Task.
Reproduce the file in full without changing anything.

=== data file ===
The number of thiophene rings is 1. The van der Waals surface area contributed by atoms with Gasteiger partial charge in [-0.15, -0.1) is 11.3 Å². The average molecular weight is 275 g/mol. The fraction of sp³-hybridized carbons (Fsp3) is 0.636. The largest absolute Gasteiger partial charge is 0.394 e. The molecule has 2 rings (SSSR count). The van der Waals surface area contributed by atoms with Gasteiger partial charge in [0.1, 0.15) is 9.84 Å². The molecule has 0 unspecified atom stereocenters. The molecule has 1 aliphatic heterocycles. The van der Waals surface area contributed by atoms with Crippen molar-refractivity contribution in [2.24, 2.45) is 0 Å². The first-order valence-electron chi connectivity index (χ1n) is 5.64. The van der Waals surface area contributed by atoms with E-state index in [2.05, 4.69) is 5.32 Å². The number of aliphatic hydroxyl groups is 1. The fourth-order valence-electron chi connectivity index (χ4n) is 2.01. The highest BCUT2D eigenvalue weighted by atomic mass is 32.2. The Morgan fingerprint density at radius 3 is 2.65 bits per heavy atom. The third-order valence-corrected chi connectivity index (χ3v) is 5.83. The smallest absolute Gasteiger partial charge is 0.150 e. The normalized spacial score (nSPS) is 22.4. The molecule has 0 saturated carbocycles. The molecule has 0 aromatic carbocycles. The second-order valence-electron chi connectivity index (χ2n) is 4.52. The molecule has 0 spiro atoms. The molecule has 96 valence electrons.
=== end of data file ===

The number of thiophene rings is 1. The van der Waals surface area contributed by atoms with Gasteiger partial charge in [-0.15, -0.1) is 11.3 Å². The average molecular weight is 275 g/mol. The fraction of sp³-hybridized carbons (Fsp3) is 0.636. The largest absolute Gasteiger partial charge is 0.394 e. The molecule has 2 rings (SSSR count). The van der Waals surface area contributed by atoms with Gasteiger partial charge in [0.1, 0.15) is 9.84 Å². The molecule has 0 unspecified atom stereocenters. The molecule has 1 aliphatic heterocycles. The van der Waals surface area contributed by atoms with Crippen molar-refractivity contribution in [2.24, 2.45) is 0 Å². The first-order valence-electron chi connectivity index (χ1n) is 5.64. The van der Waals surface area contributed by atoms with E-state index in [2.05, 4.69) is 5.32 Å². The number of aliphatic hydroxyl groups is 1. The fourth-order valence-electron chi connectivity index (χ4n) is 2.01. The highest BCUT2D eigenvalue weighted by atomic mass is 32.2. The Morgan fingerprint density at radius 3 is 2.65 bits per heavy atom. The third-order valence-corrected chi connectivity index (χ3v) is 5.83. The smallest absolute Gasteiger partial charge is 0.150 e. The normalized spacial score (nSPS) is 22.4. The molecule has 0 saturated carbocycles. The molecule has 0 aromatic carbocycles. The second-order valence-electron chi connectivity index (χ2n) is 4.52. The molecule has 0 spiro atoms. The molecule has 96 valence electrons.